At multiple junctures, Democrat presidential candidate Hillary Clinton has shown cracks in her stone-faced facade, attacking her rival Bernie Sanders over Wall Street ties, questioning whether or not he’s actually a Democrat, and implying that his supporters should fall in line behind her.
Perhaps this is a result of Sanders convincing win in Wisconsin last night, his sixth victory in the last seven contested states.
Chairman Reince Priebus commented on last night’s defeat for Hillary, saying “For months we heard from the Clinton camp that they’d have the nomination wrapped up by March, but as we head into April she’s still struggling to put away a 74 year-old socialist who never before sought office as a Democrat.”
That struggle and that frustration led to an interview with Politico in which Clinton claims she’s not even sure Sanders is a Democrat.
Via The Blaze:
Former Secretary of State Hillary Clinton tore into her Democratic primary opponent and two potential Republican opponents in an interview with Politico.
“He’s a relatively new Democrat, and, in fact, I’m not even sure he is one,” Clinton said of Sanders. “He’s running as one. So I don’t know quite how to characterize him. I’ll leave that to him, but I know there’s a big difference between Democrats and Republicans.”
The interview, posted Wednesday morning, occurred before Clinton’s loss to Vermont Sen. Bernie Sanders in the Wisconsin primary, the latest in a string of Sanders wins.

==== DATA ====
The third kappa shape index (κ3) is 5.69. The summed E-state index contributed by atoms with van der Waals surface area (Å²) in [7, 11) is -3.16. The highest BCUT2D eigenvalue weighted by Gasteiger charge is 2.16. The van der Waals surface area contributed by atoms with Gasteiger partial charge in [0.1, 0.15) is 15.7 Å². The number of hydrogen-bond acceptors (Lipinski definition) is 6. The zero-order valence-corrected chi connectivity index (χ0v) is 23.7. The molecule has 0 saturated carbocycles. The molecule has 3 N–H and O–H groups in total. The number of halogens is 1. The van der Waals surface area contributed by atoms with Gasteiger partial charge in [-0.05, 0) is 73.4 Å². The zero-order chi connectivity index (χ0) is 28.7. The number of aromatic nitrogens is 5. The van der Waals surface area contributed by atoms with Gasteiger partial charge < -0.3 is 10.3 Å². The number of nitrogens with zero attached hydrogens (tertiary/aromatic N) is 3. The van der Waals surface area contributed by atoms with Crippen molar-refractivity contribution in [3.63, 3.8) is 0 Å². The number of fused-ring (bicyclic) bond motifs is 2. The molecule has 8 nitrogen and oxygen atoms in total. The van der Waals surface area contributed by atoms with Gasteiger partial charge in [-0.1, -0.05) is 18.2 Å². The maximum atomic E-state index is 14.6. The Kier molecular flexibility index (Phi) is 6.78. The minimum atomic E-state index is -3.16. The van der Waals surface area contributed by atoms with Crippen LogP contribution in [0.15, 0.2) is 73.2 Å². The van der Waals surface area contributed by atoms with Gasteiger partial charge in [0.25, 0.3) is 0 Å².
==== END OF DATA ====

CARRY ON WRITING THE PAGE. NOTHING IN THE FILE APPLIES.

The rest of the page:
This morning in an interview with the crew at Morning Joe, Clinton ripped Sanders for his alleged Wall Street ties and said that his supporters should fall in line.
Via America Rising:
During an interview on “Morning Joe,” Secretary Clinton repeatedly attacked her Democratic primary rival Bernie Sanders, simultaneously arguing that his positions on Wall Street – a topic Sanders frequently uses to criticize Clinton – make him unqualified and that his supporters should fall in line behind her.
Clinton’s specific attack against Sanders’ readiness was her belief that he “hasn’t done his homework” on his criticism of Wall Street. That criticism is a central tenet to Sanders’ candidacy and one that has led to millions of votes and numerous primary victories for the Vermont Senator.
Later, Clinton argued that Sanders supporters should fall in line behind her.
“Look, I think it’s exciting to be, in effect, protesting. I remember I did that a long time ago when I was in my 20s, and I totally get the attraction of this,” Clinton condescendingly said.
Watch the interview with a frustrated Clinton below …
Will Sanders supporters do as the Clinton machine wants and fall in line behind Hillary?